Pope Francis’s landmark agreement with the Muslim world, signed earlier this year during his visit to Abu Dhabi, was heralded at the annual prayer service on the eve of the United Nations General Assembly as “an antidote to hatred, violence, extremism and blind fanaticism.”

“The Declaration is an appeal to all people of goodwill to put aside particular and egotistic interests, be they individual, national or continental, to break down the walls in our minds and to cross the borders in order to promote and build up justice and peace,” said Bishop Paul Hinder, who serves as the Apostolic Vicar for Southern Arabia and participated in the pope’s visit to the region.

Hinder’s remarks came during his meditation for the annual prayer service, which was timed to coincide with the opening of the 74th session of the General Assembly and was attended by a standing room crowd of some 85 U.N. diplomats, 60 religious leaders, and 110 NGO leaders.

The prayer service, which was held at the Church of the Holy Family, the U.N.’s Catholic parish, was attended by U.N. General Secretary António Guterres and was hosted by Archbishop Bernardito Auza, the papal representative to the United Nations and the Permanent Observer Mission of the Holy See. In February, Francis signed the “Document on Human Fraternity for World Peace and Living Together,” along with Sheikh Ahmed el-Tayeb, the Grand Imam of Al-Azha, who represents Sunni Muslims around the globe.

The document, in Hinder’s summation, states that “Authentic teachings of religions must always ‘defend the values of mutual understanding, human fraternity, and harmonious coexistence’” and that “the East and West have to find a convergence of mutual collaboration on the basis of their complementary values.”

“The Declaration points at certain urgent topics which can be addressed only if religions are doing their duty properly and if the respective societies, their governments and the international community as a whole are working together - and this is where your own deliberations in the coming days must lead: in making provisions for protecting the family as the fundamental nucleus of society and humanity; providing right education for children, avoiding everything that could lead people to extremism and violence,” he added.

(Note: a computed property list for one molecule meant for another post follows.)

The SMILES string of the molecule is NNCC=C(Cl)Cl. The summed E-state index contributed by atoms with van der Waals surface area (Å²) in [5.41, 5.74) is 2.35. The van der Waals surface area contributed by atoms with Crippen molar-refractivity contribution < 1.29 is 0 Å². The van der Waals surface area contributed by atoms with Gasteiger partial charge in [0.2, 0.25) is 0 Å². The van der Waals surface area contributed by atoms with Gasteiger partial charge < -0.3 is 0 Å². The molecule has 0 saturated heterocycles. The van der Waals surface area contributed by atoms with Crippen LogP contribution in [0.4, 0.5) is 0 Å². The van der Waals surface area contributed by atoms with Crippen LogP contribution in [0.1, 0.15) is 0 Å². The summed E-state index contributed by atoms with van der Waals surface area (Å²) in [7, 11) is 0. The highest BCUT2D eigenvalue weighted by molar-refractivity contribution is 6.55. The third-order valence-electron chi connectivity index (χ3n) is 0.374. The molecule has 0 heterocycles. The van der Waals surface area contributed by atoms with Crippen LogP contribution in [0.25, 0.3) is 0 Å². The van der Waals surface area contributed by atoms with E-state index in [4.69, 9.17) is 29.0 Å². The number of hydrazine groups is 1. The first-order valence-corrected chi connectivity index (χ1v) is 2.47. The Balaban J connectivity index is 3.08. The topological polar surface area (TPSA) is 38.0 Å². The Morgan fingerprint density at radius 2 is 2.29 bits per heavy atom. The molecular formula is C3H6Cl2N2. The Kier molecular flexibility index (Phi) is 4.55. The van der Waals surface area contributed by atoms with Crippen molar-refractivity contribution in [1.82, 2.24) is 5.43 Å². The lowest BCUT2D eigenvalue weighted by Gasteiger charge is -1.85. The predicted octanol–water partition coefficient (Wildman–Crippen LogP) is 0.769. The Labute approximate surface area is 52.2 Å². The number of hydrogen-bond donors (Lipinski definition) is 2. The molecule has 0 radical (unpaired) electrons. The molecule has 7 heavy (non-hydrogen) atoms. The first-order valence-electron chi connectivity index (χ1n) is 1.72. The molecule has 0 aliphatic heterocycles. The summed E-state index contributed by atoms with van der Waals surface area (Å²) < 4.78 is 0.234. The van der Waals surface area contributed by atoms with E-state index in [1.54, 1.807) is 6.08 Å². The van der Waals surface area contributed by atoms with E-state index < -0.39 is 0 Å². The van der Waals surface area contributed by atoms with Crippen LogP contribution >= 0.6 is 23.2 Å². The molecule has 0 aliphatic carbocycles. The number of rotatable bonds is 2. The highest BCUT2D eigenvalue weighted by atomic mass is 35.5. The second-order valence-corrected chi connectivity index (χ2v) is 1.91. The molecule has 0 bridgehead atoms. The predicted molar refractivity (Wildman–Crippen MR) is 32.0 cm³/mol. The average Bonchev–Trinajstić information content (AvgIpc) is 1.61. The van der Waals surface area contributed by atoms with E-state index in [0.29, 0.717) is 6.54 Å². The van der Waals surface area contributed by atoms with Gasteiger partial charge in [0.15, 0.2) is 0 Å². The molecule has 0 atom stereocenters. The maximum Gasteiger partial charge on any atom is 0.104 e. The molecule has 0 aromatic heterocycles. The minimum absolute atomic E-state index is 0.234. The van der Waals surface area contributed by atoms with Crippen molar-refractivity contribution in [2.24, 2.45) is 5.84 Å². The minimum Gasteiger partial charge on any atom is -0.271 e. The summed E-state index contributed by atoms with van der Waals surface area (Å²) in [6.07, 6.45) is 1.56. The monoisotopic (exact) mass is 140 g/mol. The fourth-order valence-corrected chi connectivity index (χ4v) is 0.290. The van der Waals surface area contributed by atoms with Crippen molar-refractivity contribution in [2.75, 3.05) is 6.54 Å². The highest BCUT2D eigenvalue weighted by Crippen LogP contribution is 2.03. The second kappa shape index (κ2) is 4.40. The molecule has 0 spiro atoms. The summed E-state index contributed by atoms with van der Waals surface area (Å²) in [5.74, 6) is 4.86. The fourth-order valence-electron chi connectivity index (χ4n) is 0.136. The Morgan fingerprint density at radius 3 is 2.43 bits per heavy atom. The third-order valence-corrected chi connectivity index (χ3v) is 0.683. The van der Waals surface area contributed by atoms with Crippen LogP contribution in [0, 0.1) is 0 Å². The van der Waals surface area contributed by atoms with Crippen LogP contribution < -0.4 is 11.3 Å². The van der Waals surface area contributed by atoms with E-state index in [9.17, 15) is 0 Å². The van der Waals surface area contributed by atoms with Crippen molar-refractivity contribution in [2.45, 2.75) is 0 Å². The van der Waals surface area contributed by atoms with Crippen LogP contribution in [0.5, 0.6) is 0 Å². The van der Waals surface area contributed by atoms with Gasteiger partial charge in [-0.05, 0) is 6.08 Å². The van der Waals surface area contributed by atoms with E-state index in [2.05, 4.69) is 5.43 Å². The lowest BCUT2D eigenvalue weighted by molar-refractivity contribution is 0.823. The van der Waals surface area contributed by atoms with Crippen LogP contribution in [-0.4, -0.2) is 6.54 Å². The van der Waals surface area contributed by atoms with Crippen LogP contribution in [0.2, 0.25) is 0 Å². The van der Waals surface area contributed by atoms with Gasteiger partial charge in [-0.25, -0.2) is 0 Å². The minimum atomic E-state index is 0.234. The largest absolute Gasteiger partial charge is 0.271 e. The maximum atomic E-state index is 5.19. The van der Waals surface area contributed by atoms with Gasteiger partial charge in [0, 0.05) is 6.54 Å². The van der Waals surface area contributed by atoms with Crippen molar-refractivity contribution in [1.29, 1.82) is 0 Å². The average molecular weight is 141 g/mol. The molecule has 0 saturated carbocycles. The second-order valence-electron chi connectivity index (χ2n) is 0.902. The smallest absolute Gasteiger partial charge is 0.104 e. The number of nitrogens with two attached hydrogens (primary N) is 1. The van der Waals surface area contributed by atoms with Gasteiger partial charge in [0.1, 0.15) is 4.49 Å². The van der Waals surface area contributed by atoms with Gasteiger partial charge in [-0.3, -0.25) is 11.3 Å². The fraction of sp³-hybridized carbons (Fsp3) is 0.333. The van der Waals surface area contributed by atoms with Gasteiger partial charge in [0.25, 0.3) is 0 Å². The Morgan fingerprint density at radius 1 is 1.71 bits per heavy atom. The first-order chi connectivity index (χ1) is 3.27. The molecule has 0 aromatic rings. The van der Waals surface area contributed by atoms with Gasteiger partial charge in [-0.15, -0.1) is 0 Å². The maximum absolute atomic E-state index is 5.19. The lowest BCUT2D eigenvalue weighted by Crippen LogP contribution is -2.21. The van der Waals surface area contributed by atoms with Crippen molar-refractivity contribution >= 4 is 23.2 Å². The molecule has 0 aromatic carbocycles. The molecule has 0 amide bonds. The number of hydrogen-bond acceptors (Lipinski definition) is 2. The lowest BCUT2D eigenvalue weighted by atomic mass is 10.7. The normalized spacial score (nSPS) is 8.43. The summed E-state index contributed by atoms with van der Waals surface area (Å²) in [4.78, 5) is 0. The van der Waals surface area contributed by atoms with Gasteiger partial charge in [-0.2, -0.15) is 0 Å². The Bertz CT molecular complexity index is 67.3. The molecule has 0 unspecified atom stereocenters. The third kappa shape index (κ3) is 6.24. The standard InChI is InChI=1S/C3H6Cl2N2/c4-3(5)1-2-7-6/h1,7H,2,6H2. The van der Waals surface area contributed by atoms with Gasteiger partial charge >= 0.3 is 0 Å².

Earlier this month, the pope’s close Jewish collaborator, Rabbi Abraham Skorka, told Crux that he hopes the Abu Dhabi agreement will have the same effect as Nostra aetate, a 1965 Vatican II document, which provided a reset for Jewish-Catholic relations.

“I feel that it’s the first time in history that Catholicism came so close and so committed with the Muslim world in order to produce a great commitment to peace. This is an answer against all those people from all sides that are using constantly a language of hate and violence,” Skorka said of the “Document on Human Fraternity.”

During his remarks on Monday, Hinder said that Francis’s February visit to the United Arab Emirates - which marked the first papal visit to the Arabian Peninsula - was reminiscent of 800 years ago where, in Egypt, Francis of Assisi crossed the battle lines of Muslim and Christian armies to meet Sultan Melek-el-Khamil.

“Both, Francis of Assisi and Pope Francis on one hand, and Sultan Melek-el-Khamil and Sheikh Ahmad Al-Tayyeb, on the other hand, had to cross the real and ideological frontlines in order to meet the other and to arrive at mutual respect,” said Hinder.

He went on to note that the Abu Dhabi agreement serves as an invitation to model that sort of engagement in the world today among all people of good will.

“The Declaration speaks on behalf of the countless victims of violence and war; of those who are tortured and made to flee for the land of their birth; of all the innocent human beings that are killed; of the poor, the destitute, the marginalized and those who are most in need of help; of the victims of corruption and fundamentalism, people who hunger for peace and justice,” he told the international community.

Drawing on his own experience of spending 15 years in the region, Hinder said that while the Declaration is a sign of progress, much work remains. In particular, he singled out war-torn Yemen “where millions of people are longing for justice and peace.”

“Who will have the courage to break the vicious circle of violence?” he asked.

Hinder closed by once more turning to the example of St. Francis of Assisi.

“On this vigil of the opening of the Assembly, let us make a humble, joint and earnest prayer to the Father of the universe in the spirit of Saint Francis of Assisi: ‘Make me an instrument of your peace!,’” he concluded.